Whenever I’m near an instrument I find myself tossing out ideas and fragments of melodies. For the past few months I’ve had a few consistent motives popping in to my head whenever I’m at a xylophone, specifically these two:
and Motive B:
At the time of this writing, there aren’t very many serious xylophone pieces available besides the old xylophone rags that Bob Becker released years and years ago. So if you want to practice xylophone you can either study orchestral repertoire or xylophone rags. I wanted to contribute to the meager xylophone repertoire and I wanted to make sure it was a uniquely xylophonic* piece.
* xylophonic / zīləˈfänik / adjective. relating to or characteristic of a xylophone.
note: not a real word
Xylophones have a short, articulate sound so I had to keep that in mind through the whole composition process. I intentionally avoided any slow, lyrical sections and went straight for fast, technical and contrasting sections. I have a tendency when I compose to just make a staunch decision as if that was the only option. I know it’s not great for a composition blog intended to analyze the composition process but that’s what I do.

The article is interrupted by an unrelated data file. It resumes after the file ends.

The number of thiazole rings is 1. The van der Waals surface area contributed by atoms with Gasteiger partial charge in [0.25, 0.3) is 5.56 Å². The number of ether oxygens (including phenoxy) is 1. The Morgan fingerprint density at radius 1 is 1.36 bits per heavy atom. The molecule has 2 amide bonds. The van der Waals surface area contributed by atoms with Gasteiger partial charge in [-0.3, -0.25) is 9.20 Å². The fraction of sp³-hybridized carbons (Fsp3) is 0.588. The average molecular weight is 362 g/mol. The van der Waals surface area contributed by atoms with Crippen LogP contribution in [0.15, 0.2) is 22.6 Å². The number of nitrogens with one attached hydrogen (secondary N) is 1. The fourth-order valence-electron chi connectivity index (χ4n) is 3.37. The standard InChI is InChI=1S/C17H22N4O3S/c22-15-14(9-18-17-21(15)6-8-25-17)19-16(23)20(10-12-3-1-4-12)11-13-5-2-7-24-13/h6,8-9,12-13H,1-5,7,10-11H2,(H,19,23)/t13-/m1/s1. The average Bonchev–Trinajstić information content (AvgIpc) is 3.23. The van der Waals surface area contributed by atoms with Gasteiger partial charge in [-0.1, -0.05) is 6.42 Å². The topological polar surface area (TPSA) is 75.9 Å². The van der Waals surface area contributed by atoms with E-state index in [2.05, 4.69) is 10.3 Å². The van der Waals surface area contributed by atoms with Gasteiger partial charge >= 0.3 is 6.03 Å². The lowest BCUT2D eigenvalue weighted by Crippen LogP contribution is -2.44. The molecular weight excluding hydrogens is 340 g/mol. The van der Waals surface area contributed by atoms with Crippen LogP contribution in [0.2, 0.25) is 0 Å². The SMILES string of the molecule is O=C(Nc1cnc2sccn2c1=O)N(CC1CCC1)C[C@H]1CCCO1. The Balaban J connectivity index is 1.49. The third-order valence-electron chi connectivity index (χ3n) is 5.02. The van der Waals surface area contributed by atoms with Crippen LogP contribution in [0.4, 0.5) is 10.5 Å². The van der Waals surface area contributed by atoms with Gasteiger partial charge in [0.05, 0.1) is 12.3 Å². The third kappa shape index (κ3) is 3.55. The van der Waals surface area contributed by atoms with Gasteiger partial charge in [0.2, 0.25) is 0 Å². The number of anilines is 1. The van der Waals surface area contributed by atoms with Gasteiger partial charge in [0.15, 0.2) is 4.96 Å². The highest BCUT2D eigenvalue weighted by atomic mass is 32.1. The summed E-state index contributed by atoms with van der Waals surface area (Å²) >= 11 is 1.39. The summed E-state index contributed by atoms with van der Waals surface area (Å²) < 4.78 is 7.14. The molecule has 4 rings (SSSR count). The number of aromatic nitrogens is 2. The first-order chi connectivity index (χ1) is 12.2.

- Tonal but dissonant. G minor with ‘Ab’ and ‘C#’ dissonances
- Four sections: Intro > Motive A > transitional material > Motive B
There was nothing particularly academic or clever about the way this one was composed. My goal was to write something that would be both interesting to listen to and enjoyable to learn and play. It took around four hours to write what I currently have. Here’s the composition at the time of this post.
I’m happy with most of the piece but I’m not satisfied with the introduction. The phrase-lengths are asymmetrical and the ascending/descending scalar patterns are uneven and underdeveloped. I’m planning on taking some time to experiment with the introduction. I’m not yet sure what I’ll do with the piece once it’s complete.